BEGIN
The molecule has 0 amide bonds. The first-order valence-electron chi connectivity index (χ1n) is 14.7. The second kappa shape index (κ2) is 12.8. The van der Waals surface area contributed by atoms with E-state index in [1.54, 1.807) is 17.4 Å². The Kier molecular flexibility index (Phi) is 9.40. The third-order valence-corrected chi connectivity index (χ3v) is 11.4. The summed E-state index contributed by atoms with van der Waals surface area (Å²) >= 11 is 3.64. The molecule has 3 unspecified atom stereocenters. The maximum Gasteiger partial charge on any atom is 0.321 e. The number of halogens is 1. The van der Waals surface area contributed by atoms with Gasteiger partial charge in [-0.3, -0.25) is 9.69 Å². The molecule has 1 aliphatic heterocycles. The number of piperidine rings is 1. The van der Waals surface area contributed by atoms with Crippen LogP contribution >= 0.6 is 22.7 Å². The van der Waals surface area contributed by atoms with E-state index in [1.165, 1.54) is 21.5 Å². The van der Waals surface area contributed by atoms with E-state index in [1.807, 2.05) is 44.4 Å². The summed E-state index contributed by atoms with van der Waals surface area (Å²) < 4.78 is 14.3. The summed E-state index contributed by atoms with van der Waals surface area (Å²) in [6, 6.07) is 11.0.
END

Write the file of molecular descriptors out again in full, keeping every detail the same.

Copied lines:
The molecule has 0 amide bonds. The first-order valence-electron chi connectivity index (χ1n) is 14.7. The second kappa shape index (κ2) is 12.8. The van der Waals surface area contributed by atoms with E-state index in [1.54, 1.807) is 17.4 Å². The Kier molecular flexibility index (Phi) is 9.40. The third-order valence-corrected chi connectivity index (χ3v) is 11.4. The summed E-state index contributed by atoms with van der Waals surface area (Å²) >= 11 is 3.64. The molecule has 3 unspecified atom stereocenters. The maximum Gasteiger partial charge on any atom is 0.321 e. The number of halogens is 1. The van der Waals surface area contributed by atoms with Gasteiger partial charge in [-0.3, -0.25) is 9.69 Å². The molecule has 1 aliphatic heterocycles. The number of piperidine rings is 1. The van der Waals surface area contributed by atoms with Crippen LogP contribution >= 0.6 is 22.7 Å². The van der Waals surface area contributed by atoms with E-state index in [1.165, 1.54) is 21.5 Å². The van der Waals surface area contributed by atoms with E-state index in [1.807, 2.05) is 44.4 Å². The summed E-state index contributed by atoms with van der Waals surface area (Å²) < 4.78 is 14.3. The summed E-state index contributed by atoms with van der Waals surface area (Å²) in [6, 6.07) is 11.0.